March 19 - Honey-bee populations around the world have been hit hard by a mysterious phenomenon called Colony Collapse Disorder which has seen numbers drop dramatically and raised fears about the impact on agriculture and food prices. But a biologist in the U.S. is also concerned about native bees, so he's creating a photographic inventory of all 4,000 North American species in case they too begin to disappear. Rob Muir reports.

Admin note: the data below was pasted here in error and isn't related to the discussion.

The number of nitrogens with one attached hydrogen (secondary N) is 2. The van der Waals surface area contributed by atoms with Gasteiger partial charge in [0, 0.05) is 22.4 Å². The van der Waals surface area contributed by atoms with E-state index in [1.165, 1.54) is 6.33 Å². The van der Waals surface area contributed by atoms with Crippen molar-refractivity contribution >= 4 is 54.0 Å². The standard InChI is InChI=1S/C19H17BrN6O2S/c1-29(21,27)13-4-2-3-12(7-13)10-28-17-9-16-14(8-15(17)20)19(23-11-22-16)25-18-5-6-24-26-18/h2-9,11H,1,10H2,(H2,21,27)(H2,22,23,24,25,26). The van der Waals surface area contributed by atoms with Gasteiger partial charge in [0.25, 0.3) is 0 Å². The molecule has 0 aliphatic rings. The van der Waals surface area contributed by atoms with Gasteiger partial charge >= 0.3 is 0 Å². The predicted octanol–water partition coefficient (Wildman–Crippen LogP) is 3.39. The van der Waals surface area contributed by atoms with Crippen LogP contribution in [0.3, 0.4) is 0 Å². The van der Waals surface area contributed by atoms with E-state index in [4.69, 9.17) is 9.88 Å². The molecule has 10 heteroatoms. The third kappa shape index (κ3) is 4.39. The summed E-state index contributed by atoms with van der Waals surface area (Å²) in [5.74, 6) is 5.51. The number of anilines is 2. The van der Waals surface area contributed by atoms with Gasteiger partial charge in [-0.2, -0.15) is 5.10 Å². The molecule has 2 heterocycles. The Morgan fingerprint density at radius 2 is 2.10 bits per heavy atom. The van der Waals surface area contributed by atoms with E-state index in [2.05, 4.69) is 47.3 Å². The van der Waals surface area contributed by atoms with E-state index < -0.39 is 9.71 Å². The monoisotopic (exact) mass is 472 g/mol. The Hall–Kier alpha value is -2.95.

It's a painstaking process...but the result, says bioloist Sam Droege, is worthwhile. At his laboratory in Maryland he and lab technician Brooke Alexander are producing spectacular, full colour portraits of bees. And they plan to photograph examples of all 4000 North American species. (SOUNDBITE) (English) SAM DROEGE, BIOLOGIST AT U.S. GEOLOGICAL SURVEY NATIVE BEE INVENTORY AND MONITORING LAB, SAYING: "So one of the things about the bees that I think shows up in our bee portraiture is that they are actually extremely colorful, so when we think about bees, we think mostly of honey bees. Honey bees are a basically brown and tan be , beautiful in it's own right, but when you look at our native species, you are talking metallic colors, metallic greens, blues, blacks with heavy pitting some are highly armored, some are red." But there's more to the project than art. Droege says while concern focusses on the the world's declining honey bee population, wild species which also pollinate crops and sereve as environmental sentinels, are being largely ignored. He wants to change that and, with his photography, he's building a wild bee inventory. Droege and Alexander receive bee specimens from government agencies, researchers and institutions across the country. After being washed, dried and readied for their close-up, the are photgraphed from multiple angles, and merged into one by a software programme. (SOUNDBITE) (English) SAM DROEGE, BIOLOGIST AT U.S. GEOLOGICAL SURVEY BEE INVENTORY AND MONITORING LAB, SAYING: "Well, the photographs we take have two components. One component is simply scientific so that it illustrates our identification guide, which are very technical and can only be seen by a small number of people, but the other aspect is sort of a vehicle for talking and illustrating all the beauty that is the huge variety of 4,000 different species of native bees." And by revealing the beauty of bees to a wider audience, Droege hopes to create a buzz about the importance of keeping them healthy.